Free wheeling Hank Paulson wants to steer money to nonbank financial institutions, insurance companies and other providers of consumer credit. He plans to buy equity in conjunction with matching private investment. Look for private equity underwriters (PEU's) and sovereign wealth funds (SWF's) to join Treasury in the new program. Will Uncle Sam guarantee the match, as well? Between all the programs, America now runs a huge $3 trillion sovereign debt fund.

While the list of financial firms getting aid expands, American auto makers are reeling. The deepening recession has them on the ropes. Conaway voted for the big money boy bailout bill, but is drawing the line on auto's.

At a time economic stimulation is in order, Mike returned to his conservative roots. He wants lower spending and to reduce the size of government. That could prolong the financial pain.

Mike's correct when he said Republicans lost independents. Hint, we're still confused. Consistent logic or theory is not apparent.

My vote was for honesty. Conaway is yet to earn it, as he nears his third term.

The Carlyle Group's Debt-a-Palooza Takes Advantage of Blue Mood

Carlyle Group co-founder David Rubenstein repeated his mantra of buying back debt on the cheap in Hong Kong. Reuters reported on the latest strategy of private equity underwriters (PEU's):

"When history is recorded, the single best deals done in this environment will probably be deals done about near the bottom for the debt of one's own company," he said at the Asian Venture Capital Journal conference.

Private equity firms were doing a lot of this right now, he said. As a result, the term "private equity" may soon switch to "private credit," as more buyout firms prepare to purchase the cheap debt of companies they have studied in the past.

The question is whether the Fed will serve as the middle man, now that Hank Paulson's TARP is a pure investment program. Hank's taxpayer funded, sovereign debt fund could clear the decks of struggling financial institutions. How would the average citizen feel about billions in taxpayer money used to clear credit decks on the cheap for PEU's?

The good news is banks will lend to PEU's, at least on a limited basis. The article reported:

With debt consistently traded at 60 cents on the dollar, companies should buy it back, holding it until the turmoil clears and selling it later for a premium. Banks are even allowing debt buyers to borrow money from them for these purchases.

David Rubenstein knows how to make big money off the Financial Rescue Program (FRP). In good times and bad, the Bush administration knows how to deliver Corporafornication. The Carlyle Group enjoyed a wonderful eight year ride.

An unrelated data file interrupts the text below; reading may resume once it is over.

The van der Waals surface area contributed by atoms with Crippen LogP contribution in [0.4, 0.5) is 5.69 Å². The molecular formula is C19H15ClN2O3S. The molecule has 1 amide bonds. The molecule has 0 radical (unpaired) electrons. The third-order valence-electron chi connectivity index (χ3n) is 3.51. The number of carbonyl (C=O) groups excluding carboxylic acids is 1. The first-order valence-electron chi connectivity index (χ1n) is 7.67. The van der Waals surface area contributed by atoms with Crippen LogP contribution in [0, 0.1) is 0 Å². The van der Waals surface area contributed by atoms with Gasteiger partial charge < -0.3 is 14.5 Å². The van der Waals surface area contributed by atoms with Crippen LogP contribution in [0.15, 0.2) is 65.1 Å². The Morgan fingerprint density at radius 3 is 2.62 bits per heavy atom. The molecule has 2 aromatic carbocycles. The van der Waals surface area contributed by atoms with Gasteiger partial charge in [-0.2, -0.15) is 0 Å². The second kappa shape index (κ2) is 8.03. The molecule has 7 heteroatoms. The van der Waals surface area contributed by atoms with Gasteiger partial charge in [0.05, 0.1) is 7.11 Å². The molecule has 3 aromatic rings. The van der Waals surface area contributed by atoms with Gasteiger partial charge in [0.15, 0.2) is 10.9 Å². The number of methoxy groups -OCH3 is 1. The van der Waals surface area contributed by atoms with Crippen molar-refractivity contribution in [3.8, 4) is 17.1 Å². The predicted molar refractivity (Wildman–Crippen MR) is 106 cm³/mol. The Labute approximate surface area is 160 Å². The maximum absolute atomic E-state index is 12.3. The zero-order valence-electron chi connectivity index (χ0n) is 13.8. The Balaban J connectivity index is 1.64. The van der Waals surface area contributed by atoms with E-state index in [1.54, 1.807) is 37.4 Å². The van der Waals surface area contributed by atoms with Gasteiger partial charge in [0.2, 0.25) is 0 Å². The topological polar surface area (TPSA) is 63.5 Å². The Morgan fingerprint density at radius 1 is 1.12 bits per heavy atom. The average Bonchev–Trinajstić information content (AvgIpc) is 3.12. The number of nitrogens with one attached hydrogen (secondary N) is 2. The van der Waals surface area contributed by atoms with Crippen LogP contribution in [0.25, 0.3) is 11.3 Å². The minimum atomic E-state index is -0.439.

Unfortunately, they're well positioned for that to continue. A few of their boys on the blue team: McLarty, Marchick, Bayh, Emanuel, Kennard & Rossotti. Suit up! The game is on...

Thursday, November 13, 2008

Al Gore Green PEU

Al Gore expressed no interest in serving in an Obama administration, despite thoughtful proposals as to his role. The elder statesman read the tea leaves and decided considerably more green lay outside the confines of our federal bureaucracy. Vice President Gore's environmental credentials are clear from his Nobel Peace prize and his successful movie, An Inconvenient Truth. Later studies revealed Gore exaggerated sea level rise. A British judge ruled the film had nine errors but found the film "broadly accurate."

Albert has a financial incentive to drive green changes. He is Chairman of London based Generation Investment Management and a partner with Kleiner Perkins Caufield & Byers, a private equity underwriter (PEU).

In March the International Herald Tribune reported on Al's investment fundraising skills.

The sustainable investment firm run by Al Gore, the former U.S. vice-president, is about to be closed to new investors, having raised close to its $5 billion target. Generation Investment Management will probably restrict inflows into its main Global Equity Fund next month, Gore and David Blood, co-founder of the company, said at a news conference Tuesday. Blood said the firm could not manage more than $5 billion in assets.

Gore serves on KPCB's GreenTech initiative. Information on their fundraising effort comes from a May press release:

Kleiner Perkins Caufield & Byers (KPCB), the Silicon Valley venture capital firm, announced today it is launching a new $500 million investment vehicle: the Green Growth Fund. The fund is intended to help speed mass market adoption of solutions to the world’s climate crisis.